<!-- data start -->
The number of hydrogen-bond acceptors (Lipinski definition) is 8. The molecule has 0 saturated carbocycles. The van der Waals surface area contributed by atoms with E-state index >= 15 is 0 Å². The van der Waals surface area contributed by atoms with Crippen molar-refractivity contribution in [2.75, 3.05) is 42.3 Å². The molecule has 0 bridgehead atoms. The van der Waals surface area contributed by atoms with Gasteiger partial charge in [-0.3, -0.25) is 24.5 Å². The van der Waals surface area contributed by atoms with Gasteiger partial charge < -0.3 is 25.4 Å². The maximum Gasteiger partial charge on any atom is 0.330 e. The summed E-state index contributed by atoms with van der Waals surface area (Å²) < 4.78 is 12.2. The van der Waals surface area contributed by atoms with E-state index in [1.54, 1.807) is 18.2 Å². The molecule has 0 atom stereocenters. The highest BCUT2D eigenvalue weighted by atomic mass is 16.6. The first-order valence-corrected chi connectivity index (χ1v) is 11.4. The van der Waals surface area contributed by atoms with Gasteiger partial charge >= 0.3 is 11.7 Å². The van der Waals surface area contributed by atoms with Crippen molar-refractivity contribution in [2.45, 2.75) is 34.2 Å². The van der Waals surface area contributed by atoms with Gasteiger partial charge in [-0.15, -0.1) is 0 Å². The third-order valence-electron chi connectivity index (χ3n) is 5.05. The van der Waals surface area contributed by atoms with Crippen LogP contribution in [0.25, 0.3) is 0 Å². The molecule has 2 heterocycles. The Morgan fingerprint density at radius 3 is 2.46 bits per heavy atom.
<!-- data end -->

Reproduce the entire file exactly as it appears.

The number of hydrogen-bond acceptors (Lipinski definition) is 8. The molecule has 0 saturated carbocycles. The van der Waals surface area contributed by atoms with E-state index >= 15 is 0 Å². The van der Waals surface area contributed by atoms with Crippen molar-refractivity contribution in [2.75, 3.05) is 42.3 Å². The molecule has 0 bridgehead atoms. The van der Waals surface area contributed by atoms with Gasteiger partial charge in [-0.3, -0.25) is 24.5 Å². The van der Waals surface area contributed by atoms with Gasteiger partial charge < -0.3 is 25.4 Å². The maximum Gasteiger partial charge on any atom is 0.330 e. The summed E-state index contributed by atoms with van der Waals surface area (Å²) < 4.78 is 12.2. The van der Waals surface area contributed by atoms with E-state index in [1.54, 1.807) is 18.2 Å². The molecule has 0 atom stereocenters. The highest BCUT2D eigenvalue weighted by atomic mass is 16.6. The first-order valence-corrected chi connectivity index (χ1v) is 11.4. The van der Waals surface area contributed by atoms with Gasteiger partial charge >= 0.3 is 11.7 Å². The van der Waals surface area contributed by atoms with Crippen molar-refractivity contribution in [2.45, 2.75) is 34.2 Å². The van der Waals surface area contributed by atoms with Gasteiger partial charge in [-0.15, -0.1) is 0 Å². The third-order valence-electron chi connectivity index (χ3n) is 5.05. The van der Waals surface area contributed by atoms with Crippen LogP contribution in [0.25, 0.3) is 0 Å². The molecule has 2 heterocycles. The Morgan fingerprint density at radius 3 is 2.46 bits per heavy atom.